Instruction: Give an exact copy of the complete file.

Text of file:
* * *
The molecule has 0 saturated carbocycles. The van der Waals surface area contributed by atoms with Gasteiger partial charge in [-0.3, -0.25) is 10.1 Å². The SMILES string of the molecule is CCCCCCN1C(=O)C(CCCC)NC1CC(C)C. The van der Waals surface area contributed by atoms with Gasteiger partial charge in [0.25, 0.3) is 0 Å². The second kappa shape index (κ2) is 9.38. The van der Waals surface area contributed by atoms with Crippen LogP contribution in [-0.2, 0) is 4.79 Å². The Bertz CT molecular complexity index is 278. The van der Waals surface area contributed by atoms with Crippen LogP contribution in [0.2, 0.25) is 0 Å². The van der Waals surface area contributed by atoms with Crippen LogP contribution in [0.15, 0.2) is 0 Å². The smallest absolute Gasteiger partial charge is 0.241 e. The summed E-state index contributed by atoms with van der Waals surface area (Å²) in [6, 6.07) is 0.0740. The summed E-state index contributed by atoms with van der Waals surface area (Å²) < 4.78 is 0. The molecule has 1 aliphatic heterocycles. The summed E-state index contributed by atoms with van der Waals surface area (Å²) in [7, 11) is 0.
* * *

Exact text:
The molecule has 0 saturated carbocycles. The van der Waals surface area contributed by atoms with Gasteiger partial charge in [-0.3, -0.25) is 10.1 Å². The SMILES string of the molecule is CCCCCCN1C(=O)C(CCCC)NC1CC(C)C. The van der Waals surface area contributed by atoms with Gasteiger partial charge in [0.25, 0.3) is 0 Å². The second kappa shape index (κ2) is 9.38. The van der Waals surface area contributed by atoms with Crippen LogP contribution in [-0.2, 0) is 4.79 Å². The Bertz CT molecular complexity index is 278. The van der Waals surface area contributed by atoms with Crippen LogP contribution in [0.2, 0.25) is 0 Å². The van der Waals surface area contributed by atoms with Crippen LogP contribution in [0.15, 0.2) is 0 Å². The smallest absolute Gasteiger partial charge is 0.241 e. The summed E-state index contributed by atoms with van der Waals surface area (Å²) in [6, 6.07) is 0.0740. The summed E-state index contributed by atoms with van der Waals surface area (Å²) < 4.78 is 0. The molecule has 1 aliphatic heterocycles. The summed E-state index contributed by atoms with van der Waals surface area (Å²) in [7, 11) is 0.